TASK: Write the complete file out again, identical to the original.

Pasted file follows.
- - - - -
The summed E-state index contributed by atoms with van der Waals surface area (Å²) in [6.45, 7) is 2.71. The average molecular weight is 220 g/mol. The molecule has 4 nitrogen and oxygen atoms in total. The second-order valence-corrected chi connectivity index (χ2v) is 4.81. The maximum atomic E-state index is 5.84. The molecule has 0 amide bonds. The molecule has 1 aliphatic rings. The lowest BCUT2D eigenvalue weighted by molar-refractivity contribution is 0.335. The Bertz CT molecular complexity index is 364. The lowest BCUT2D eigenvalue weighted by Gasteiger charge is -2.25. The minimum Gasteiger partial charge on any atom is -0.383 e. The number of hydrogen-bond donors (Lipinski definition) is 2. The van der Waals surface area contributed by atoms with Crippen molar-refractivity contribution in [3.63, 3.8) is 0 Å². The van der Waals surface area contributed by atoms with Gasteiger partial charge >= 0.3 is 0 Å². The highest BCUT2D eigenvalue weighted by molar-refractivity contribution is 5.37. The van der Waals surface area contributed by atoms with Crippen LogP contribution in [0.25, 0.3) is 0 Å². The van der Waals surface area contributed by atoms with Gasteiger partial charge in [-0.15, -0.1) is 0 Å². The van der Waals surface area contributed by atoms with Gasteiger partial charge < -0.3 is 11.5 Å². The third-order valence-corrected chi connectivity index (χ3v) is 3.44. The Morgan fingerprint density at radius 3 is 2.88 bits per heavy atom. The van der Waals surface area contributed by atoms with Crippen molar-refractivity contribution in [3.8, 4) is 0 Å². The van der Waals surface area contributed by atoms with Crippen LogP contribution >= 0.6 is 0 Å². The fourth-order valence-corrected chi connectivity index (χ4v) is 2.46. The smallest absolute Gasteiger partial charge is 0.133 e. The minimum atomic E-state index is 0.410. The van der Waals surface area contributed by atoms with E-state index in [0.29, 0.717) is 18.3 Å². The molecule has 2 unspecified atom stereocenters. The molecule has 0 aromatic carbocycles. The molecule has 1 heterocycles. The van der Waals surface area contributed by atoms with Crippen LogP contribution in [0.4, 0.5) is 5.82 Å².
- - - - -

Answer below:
The summed E-state index contributed by atoms with van der Waals surface area (Å²) in [6.45, 7) is 2.71. The average molecular weight is 220 g/mol. The molecule has 4 nitrogen and oxygen atoms in total. The second-order valence-corrected chi connectivity index (χ2v) is 4.81. The maximum atomic E-state index is 5.84. The molecule has 0 amide bonds. The molecule has 1 aliphatic rings. The lowest BCUT2D eigenvalue weighted by molar-refractivity contribution is 0.335. The Bertz CT molecular complexity index is 364. The lowest BCUT2D eigenvalue weighted by Gasteiger charge is -2.25. The minimum Gasteiger partial charge on any atom is -0.383 e. The number of hydrogen-bond donors (Lipinski definition) is 2. The van der Waals surface area contributed by atoms with Crippen molar-refractivity contribution in [3.63, 3.8) is 0 Å². The van der Waals surface area contributed by atoms with Gasteiger partial charge >= 0.3 is 0 Å². The highest BCUT2D eigenvalue weighted by molar-refractivity contribution is 5.37. The van der Waals surface area contributed by atoms with Crippen LogP contribution in [0.25, 0.3) is 0 Å². The van der Waals surface area contributed by atoms with Gasteiger partial charge in [-0.15, -0.1) is 0 Å². The van der Waals surface area contributed by atoms with Gasteiger partial charge < -0.3 is 11.5 Å². The third-order valence-corrected chi connectivity index (χ3v) is 3.44. The Morgan fingerprint density at radius 3 is 2.88 bits per heavy atom. The van der Waals surface area contributed by atoms with Crippen molar-refractivity contribution in [3.8, 4) is 0 Å². The van der Waals surface area contributed by atoms with Crippen LogP contribution >= 0.6 is 0 Å². The fourth-order valence-corrected chi connectivity index (χ4v) is 2.46. The smallest absolute Gasteiger partial charge is 0.133 e. The minimum atomic E-state index is 0.410. The van der Waals surface area contributed by atoms with E-state index in [0.29, 0.717) is 18.3 Å². The molecule has 2 unspecified atom stereocenters. The molecule has 0 aromatic carbocycles. The molecule has 1 heterocycles. The van der Waals surface area contributed by atoms with Crippen LogP contribution in [0.4, 0.5) is 5.82 Å².